Last week, the New York Times had an article about the potential prosecution of General Augusto Pinochet on drug trafficking charges, saying that his 20 some million dollar fortune may have partly been derived from such activities.
It’s been a long way down for Mr. Pinochet, aka Henry Kissinger’s favorite right wing dictator. I remember in classes as late as 1998, we were talking about how the “economic miracle” that happened in Chile under Pinochet was a counter example to the idea that democracy and economic progress go hand in hand, much like the Chinese economic explosion. In other words, despite human rights abuses, mass killings, and suppression of dissent, it seems that strong hands that those of Pinochet could make people’s quality of life better.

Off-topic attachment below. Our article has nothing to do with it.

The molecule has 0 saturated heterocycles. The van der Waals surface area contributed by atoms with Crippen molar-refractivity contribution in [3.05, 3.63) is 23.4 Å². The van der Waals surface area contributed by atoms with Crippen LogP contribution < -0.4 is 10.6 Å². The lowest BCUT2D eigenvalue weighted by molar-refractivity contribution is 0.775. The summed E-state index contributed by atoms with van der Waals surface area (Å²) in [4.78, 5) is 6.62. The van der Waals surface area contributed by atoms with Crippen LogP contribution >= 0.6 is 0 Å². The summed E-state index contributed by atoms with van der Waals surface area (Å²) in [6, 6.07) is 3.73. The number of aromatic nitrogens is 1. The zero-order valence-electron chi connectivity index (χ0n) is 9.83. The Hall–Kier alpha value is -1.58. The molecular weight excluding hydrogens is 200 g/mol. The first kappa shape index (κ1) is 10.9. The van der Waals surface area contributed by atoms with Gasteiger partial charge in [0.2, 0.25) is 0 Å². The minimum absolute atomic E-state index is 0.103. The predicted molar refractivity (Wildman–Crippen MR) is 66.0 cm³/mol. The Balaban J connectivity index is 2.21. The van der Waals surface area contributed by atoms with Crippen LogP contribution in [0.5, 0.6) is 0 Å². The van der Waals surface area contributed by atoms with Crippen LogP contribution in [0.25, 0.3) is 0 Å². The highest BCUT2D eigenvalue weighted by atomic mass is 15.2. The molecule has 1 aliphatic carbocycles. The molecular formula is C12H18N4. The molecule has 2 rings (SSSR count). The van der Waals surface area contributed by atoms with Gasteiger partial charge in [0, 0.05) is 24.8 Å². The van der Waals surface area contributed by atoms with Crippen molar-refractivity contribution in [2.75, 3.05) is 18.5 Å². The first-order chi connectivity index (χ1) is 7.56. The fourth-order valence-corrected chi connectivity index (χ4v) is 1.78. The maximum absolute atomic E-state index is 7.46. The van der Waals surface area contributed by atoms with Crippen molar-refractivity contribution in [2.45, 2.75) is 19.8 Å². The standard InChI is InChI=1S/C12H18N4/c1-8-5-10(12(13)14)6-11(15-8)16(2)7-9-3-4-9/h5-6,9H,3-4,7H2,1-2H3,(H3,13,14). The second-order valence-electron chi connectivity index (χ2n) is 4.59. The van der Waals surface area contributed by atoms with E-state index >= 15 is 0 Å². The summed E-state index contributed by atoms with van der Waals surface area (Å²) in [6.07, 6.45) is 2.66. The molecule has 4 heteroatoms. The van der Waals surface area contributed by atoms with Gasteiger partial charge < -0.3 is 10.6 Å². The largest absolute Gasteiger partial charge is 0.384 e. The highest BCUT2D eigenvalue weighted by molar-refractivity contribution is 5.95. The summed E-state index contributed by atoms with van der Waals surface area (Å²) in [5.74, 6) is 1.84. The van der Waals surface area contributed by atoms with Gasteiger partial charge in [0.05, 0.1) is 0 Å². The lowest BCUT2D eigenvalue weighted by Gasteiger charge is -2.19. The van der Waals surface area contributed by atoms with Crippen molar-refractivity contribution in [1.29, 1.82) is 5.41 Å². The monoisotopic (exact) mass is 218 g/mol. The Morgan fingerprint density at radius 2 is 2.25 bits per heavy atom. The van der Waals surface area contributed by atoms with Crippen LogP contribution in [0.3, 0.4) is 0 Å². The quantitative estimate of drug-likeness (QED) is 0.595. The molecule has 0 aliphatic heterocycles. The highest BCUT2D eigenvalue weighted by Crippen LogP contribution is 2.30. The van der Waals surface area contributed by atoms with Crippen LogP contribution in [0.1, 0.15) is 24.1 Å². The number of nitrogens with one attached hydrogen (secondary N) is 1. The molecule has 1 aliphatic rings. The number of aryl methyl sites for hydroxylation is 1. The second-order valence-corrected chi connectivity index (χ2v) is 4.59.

What the latest accusations against Pinochet and his cronies reveal is the moral bankruptcy of those arguments. The cost of dictatorship is lives lost and a lack of transparency that hampers economic development. Vibrant democracies have “efficiency” problems when it comes to achieving maximum economic growth when measured in terms of GDP per capita and trade balances. But what takes longer ultimately grows deeper and avoids (for the most part) the abuses of power that lead to Southeast Asian financial crises, indictments, and torture-based economic growth.